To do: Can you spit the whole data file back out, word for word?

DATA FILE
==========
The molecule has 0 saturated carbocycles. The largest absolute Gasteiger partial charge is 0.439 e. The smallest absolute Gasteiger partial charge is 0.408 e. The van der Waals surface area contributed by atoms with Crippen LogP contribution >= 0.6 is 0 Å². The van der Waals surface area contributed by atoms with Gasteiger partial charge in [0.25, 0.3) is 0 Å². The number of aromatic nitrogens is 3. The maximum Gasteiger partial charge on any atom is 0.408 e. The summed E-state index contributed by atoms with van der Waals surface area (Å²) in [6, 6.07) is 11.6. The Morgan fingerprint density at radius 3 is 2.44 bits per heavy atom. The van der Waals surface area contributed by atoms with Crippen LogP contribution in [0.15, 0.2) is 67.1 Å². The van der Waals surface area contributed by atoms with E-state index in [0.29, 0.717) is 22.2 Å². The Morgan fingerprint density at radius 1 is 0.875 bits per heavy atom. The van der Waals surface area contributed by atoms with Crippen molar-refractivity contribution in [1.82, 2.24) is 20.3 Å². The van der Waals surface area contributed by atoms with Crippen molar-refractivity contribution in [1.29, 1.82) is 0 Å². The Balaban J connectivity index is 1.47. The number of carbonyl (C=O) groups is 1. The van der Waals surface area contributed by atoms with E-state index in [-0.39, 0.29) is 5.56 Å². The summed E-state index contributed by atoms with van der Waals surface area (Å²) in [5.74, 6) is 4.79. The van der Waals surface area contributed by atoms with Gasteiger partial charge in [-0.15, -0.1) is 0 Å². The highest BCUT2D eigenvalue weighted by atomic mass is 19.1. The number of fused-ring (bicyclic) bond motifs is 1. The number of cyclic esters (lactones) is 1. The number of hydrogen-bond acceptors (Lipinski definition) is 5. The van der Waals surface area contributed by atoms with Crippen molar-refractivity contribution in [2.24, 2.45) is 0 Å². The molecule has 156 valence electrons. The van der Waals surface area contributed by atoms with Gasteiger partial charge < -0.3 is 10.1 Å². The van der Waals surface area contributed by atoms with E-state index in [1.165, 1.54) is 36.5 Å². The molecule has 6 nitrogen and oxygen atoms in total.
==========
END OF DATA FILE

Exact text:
The molecule has 0 saturated carbocycles. The largest absolute Gasteiger partial charge is 0.439 e. The smallest absolute Gasteiger partial charge is 0.408 e. The van der Waals surface area contributed by atoms with Crippen LogP contribution >= 0.6 is 0 Å². The van der Waals surface area contributed by atoms with Gasteiger partial charge in [0.25, 0.3) is 0 Å². The number of aromatic nitrogens is 3. The maximum Gasteiger partial charge on any atom is 0.408 e. The summed E-state index contributed by atoms with van der Waals surface area (Å²) in [6, 6.07) is 11.6. The Morgan fingerprint density at radius 3 is 2.44 bits per heavy atom. The van der Waals surface area contributed by atoms with Crippen LogP contribution in [0.15, 0.2) is 67.1 Å². The van der Waals surface area contributed by atoms with E-state index in [0.29, 0.717) is 22.2 Å². The Morgan fingerprint density at radius 1 is 0.875 bits per heavy atom. The van der Waals surface area contributed by atoms with Crippen molar-refractivity contribution in [1.82, 2.24) is 20.3 Å². The van der Waals surface area contributed by atoms with Crippen molar-refractivity contribution in [1.29, 1.82) is 0 Å². The Balaban J connectivity index is 1.47. The number of carbonyl (C=O) groups is 1. The van der Waals surface area contributed by atoms with E-state index in [-0.39, 0.29) is 5.56 Å². The summed E-state index contributed by atoms with van der Waals surface area (Å²) in [5.74, 6) is 4.79. The van der Waals surface area contributed by atoms with Gasteiger partial charge in [-0.15, -0.1) is 0 Å². The highest BCUT2D eigenvalue weighted by atomic mass is 19.1. The number of fused-ring (bicyclic) bond motifs is 1. The number of cyclic esters (lactones) is 1. The number of hydrogen-bond acceptors (Lipinski definition) is 5. The van der Waals surface area contributed by atoms with Crippen molar-refractivity contribution in [2.24, 2.45) is 0 Å². The molecule has 156 valence electrons. The van der Waals surface area contributed by atoms with Gasteiger partial charge < -0.3 is 10.1 Å². The van der Waals surface area contributed by atoms with E-state index in [1.165, 1.54) is 36.5 Å². The molecule has 6 nitrogen and oxygen atoms in total.